Listen to the latest from the world of science, brought to you by Benjamin Thompson and Nick Howe. This week, Nautre speaks to Rosamund Pike about her experience portraying Marie Skłodowska Curie, and we find out how science in Russia is changing after years of decline.
Born in Lund, Sweden, von Sydow studied at Stockholm’s Royal Dramatic Theatre before getting his start in the film business through his work with mentor Ingmar Bergman. The pair’s credits included world cinema classic The Seventh Seal, in which he portrays a man who plays a chess game with Death, the Oscar-nominated Wild Strawberries, and the Oscar-winning The Virgin Spring.
Max von Sydow, the Sweden-born French actor whose credits included Ingmar Bergman’s The Seventh Seal, William Friedkin’s The Exorcist, and the role of Emperor Ming in Flash Gordon, has died at the age of 90.
The actor’s 65-year career spanned acclaimed arthouse, Hollywood blockbusters, and television. In recent years, he played Lor San Tekka in Star Wars: The Force Awakens, the Three-Eyed Raven in Game Of Thrones, and voiced a character on The Simpsons.
In this report first broadcast on August 19, 2007, thirty years after the death of comedian Groucho Marx, “Sunday Morning” host Charles Osgood looks back at the life of the ringleader of the Marx Brothers, who starred in such classics as “Animal Crackers,” “Duck Soup” and “A Night at the Opera.”
Osgood speaks with Marx Brothers fans Elliott Gould, David Steinberg, Frank Ferrante (who played Groucho on stage), Washington Post columnist Harold Meyerson, and Charlotte Chandler, author of the book “Hello, I Must Be Going: Groucho and His Friends.”
Recorded February 14, 2020 at the Columbia Museum of Art.
Daniel Finamore, curator of It’s Alive! Classic Horror and Sci-Fi Art from the Kirk Hammett Collection talks about the exhibition and where these posters fit into the canon of art history. Finamore is the curator of Maritime Art and History at the Peabody Essex Museum. Best known as lead guitarist of the famed rock band Metallica, Kirk Hammett is also an obsessive collector of visually arresting horror and sci-fi film art and has dedicated the last three decades to creating one of the world’s most important collections.
It’s Alive! features more than 100 pieces of graphic art, many hailing back to the days of Boris Karloff and Bela Lugosi, that have seeped into the public imagination and reflected society’s deepest fears and anxieties for nearly a century. Not only do these objects explore the power of graphic art in its own right, they have inspired Hammett’s work throughout his own artistic career.
Organized by the Peabody Essex Museum, Salem, Massachusetts.
Federico Fellini’s films were bright, surprising and above all, fun. His films are a testament to an extraordinary imagination, but also a deep love of an art form that is often overlooked: comics!
In this video essay, BFI producer Nic Wassell speaks to Fellini experts to draw out the links between the great director’s love of American and Italian comics and the surreal, joyful imagery found in his films.
The Moulin Rouge, the famous cabaret with a windmill that opened in the Montmartre section of Paris 130 years ago, is still drawing crowds to its spectacular shows featuring a chorus line of often-topless dancers. And it’s now the inspiration for a hit Broadway musical. Correspondent Alina Cho visits the landmark that has inspired artists and writers (and even marriage proposals), and talks with its artistic director and dancers, along with the Tony Award-winning set designer of the new Broadway show, “Moulin Rouge!: The Musical.”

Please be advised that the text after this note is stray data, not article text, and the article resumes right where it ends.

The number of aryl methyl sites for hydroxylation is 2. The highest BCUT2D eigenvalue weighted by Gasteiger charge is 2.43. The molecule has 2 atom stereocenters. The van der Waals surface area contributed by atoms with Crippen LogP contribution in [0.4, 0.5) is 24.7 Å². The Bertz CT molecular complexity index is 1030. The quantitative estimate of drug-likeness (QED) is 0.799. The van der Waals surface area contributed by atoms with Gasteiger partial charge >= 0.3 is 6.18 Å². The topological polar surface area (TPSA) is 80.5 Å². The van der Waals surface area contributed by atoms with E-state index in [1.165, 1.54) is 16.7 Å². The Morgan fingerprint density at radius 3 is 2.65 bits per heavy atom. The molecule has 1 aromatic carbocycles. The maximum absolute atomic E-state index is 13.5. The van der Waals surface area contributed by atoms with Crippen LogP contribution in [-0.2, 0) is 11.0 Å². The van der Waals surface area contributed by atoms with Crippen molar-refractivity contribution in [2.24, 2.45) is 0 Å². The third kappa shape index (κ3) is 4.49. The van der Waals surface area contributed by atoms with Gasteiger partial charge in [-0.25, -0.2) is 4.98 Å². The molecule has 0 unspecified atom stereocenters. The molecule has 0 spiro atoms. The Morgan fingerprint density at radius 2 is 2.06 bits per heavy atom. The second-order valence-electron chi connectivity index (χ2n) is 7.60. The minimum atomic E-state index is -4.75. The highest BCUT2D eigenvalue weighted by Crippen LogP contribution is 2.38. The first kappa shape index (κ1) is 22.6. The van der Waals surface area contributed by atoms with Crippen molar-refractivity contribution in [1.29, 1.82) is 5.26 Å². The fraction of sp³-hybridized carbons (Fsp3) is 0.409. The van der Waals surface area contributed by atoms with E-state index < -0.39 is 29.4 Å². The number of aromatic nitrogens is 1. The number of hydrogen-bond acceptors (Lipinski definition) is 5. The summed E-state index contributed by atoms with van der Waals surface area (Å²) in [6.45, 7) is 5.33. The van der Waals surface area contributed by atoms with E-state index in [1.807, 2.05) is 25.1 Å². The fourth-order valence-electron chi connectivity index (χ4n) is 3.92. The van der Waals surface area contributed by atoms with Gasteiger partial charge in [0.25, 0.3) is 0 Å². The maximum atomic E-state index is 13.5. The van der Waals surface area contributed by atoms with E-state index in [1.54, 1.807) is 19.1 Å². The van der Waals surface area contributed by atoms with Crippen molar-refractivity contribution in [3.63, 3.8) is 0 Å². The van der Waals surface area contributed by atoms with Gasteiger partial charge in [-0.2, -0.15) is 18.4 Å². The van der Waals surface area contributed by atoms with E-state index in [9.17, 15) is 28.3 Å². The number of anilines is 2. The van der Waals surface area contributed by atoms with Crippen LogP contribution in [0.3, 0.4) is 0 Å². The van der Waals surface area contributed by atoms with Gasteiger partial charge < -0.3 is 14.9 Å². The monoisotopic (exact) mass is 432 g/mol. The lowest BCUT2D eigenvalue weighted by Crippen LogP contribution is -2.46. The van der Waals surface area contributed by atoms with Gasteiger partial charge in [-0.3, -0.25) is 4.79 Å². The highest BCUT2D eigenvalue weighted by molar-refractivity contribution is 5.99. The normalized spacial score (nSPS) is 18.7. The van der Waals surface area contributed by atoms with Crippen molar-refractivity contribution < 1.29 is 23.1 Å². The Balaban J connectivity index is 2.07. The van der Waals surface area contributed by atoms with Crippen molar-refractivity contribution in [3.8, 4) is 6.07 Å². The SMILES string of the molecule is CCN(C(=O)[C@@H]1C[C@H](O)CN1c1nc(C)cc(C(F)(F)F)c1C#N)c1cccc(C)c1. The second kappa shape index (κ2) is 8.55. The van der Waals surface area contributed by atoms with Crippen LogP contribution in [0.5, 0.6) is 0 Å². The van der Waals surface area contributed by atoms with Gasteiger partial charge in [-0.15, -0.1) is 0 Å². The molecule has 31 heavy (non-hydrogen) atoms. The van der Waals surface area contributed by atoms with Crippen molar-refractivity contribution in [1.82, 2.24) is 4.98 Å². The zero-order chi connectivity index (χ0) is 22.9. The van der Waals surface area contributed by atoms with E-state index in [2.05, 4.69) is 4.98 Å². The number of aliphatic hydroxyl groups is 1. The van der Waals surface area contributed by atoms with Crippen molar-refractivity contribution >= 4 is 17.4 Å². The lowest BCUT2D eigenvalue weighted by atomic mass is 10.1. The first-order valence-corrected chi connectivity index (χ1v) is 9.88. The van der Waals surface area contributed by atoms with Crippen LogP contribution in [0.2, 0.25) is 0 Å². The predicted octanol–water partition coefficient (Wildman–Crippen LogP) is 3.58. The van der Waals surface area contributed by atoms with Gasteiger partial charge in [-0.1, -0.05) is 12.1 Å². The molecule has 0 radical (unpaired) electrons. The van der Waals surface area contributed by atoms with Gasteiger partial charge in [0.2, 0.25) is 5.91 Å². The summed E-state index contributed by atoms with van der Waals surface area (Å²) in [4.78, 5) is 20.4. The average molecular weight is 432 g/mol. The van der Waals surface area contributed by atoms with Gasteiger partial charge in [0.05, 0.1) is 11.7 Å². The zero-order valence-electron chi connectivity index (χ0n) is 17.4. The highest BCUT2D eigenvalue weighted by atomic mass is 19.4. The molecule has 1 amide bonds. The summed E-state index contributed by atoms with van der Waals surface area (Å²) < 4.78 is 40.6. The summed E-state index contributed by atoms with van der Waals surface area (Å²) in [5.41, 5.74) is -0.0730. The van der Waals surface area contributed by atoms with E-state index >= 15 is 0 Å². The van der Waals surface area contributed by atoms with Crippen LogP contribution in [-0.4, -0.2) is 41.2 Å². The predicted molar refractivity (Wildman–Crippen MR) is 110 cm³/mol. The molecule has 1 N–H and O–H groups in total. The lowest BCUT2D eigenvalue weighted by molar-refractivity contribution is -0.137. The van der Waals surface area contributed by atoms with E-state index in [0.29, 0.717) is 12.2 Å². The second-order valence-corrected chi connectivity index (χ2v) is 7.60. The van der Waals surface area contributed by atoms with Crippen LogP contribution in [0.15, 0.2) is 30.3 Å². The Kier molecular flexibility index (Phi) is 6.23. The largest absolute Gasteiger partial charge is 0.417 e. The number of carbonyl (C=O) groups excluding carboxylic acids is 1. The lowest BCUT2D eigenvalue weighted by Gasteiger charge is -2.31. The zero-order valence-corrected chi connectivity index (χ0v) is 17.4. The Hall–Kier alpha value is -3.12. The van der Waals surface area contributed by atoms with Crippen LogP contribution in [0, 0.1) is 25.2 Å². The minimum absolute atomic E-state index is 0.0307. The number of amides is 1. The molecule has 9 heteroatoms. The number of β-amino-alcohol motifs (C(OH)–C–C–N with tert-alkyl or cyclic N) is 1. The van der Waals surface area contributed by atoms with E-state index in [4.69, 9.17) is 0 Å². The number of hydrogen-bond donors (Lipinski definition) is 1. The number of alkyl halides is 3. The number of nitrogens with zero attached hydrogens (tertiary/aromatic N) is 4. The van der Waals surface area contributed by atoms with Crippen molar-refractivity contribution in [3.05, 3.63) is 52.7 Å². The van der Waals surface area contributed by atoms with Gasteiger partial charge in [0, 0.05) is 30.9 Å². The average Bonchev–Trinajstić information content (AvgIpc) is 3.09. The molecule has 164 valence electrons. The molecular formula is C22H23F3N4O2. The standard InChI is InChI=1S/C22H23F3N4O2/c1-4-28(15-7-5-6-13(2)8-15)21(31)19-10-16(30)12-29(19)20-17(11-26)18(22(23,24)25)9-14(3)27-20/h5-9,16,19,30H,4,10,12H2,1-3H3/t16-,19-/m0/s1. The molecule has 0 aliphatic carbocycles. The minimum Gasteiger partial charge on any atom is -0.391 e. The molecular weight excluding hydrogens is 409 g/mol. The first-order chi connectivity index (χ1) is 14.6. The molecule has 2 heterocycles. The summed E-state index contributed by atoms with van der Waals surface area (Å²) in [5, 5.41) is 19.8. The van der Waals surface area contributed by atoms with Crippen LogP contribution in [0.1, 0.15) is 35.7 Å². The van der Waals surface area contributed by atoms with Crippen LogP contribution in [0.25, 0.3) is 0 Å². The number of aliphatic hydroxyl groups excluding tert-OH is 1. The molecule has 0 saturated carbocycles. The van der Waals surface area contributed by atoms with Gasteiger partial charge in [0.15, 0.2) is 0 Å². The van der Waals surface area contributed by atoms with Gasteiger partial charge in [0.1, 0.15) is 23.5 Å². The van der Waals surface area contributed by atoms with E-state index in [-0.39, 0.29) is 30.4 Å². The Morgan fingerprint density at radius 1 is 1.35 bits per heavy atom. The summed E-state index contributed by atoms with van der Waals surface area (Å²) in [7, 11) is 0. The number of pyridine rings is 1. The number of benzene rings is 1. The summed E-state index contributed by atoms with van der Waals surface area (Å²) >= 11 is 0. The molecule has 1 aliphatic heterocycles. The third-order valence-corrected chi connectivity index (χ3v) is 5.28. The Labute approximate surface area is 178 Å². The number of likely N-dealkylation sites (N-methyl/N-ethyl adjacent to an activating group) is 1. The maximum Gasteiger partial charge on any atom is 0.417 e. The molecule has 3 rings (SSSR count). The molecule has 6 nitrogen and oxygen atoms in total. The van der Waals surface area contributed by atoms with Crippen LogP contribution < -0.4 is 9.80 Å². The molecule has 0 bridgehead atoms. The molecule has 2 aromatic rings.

Moulin Rouge (“Red Mill”) is a cabaret in Paris, France.
The original house, which burned down in 1915, was co-founded in 1889 by Charles Zidler and Joseph Oller, who also owned the Paris Olympia. Close to Montmartre in the Paris district of Pigalle on Boulevard de Clichy in the 18th arrondissement, it is marked by the red windmill on its roof. The closest métro station is Blanche.
Moulin Rouge is best known as the birthplace of the modern form of the can-can dance. Originally introduced as a seductive dance by the courtesans who operated from the site, the can-can dance revue evolved into a form of entertainment of its own and led to the introduction of cabarets across Europe. Today, the Moulin Rouge is a tourist attraction, offering musical dance entertainment for visitors from around the world. The club’s decor still contains much of the romance of fin de siècle France.
Soundtrack/theme music from the 1962 Terence Young film “Dr. No,” with Sean Connery, Ursula Andress, Joseph Wiseman, Jack Lord, John Kitzmiller, Lois Maxwell & Bernard Lee.
Monty Norman (born 4 April 1928) is a singer and film composer best known for composing the “James Bond Theme”.
Norman is famous for writing the music to the first James Bond movie, Dr. No, including the “James Bond Theme”, the signature theme of the James Bond franchise. Norman has received royalties since 1962 for the theme. However, as the producers were dissatisfied with Norman’s arrangement, John Barry re-arranged the theme. Barry later claimed that it was actually he who wrote the theme, but Norman won two libel actions against publishers for claiming that Barry was the composer, most recently against The Sunday Times in 2001. In the made-for-DVD documentary Inside Dr. No, Norman performs a music piece which he wrote for the stage several years earlier entitled “Bad Sign, Good Sign”, that resembles the melody of the “James Bond Theme” in several places.
Norman collected around £600,000 in royalties between the years 1976 and 1999 for the use of the theme since Dr. No.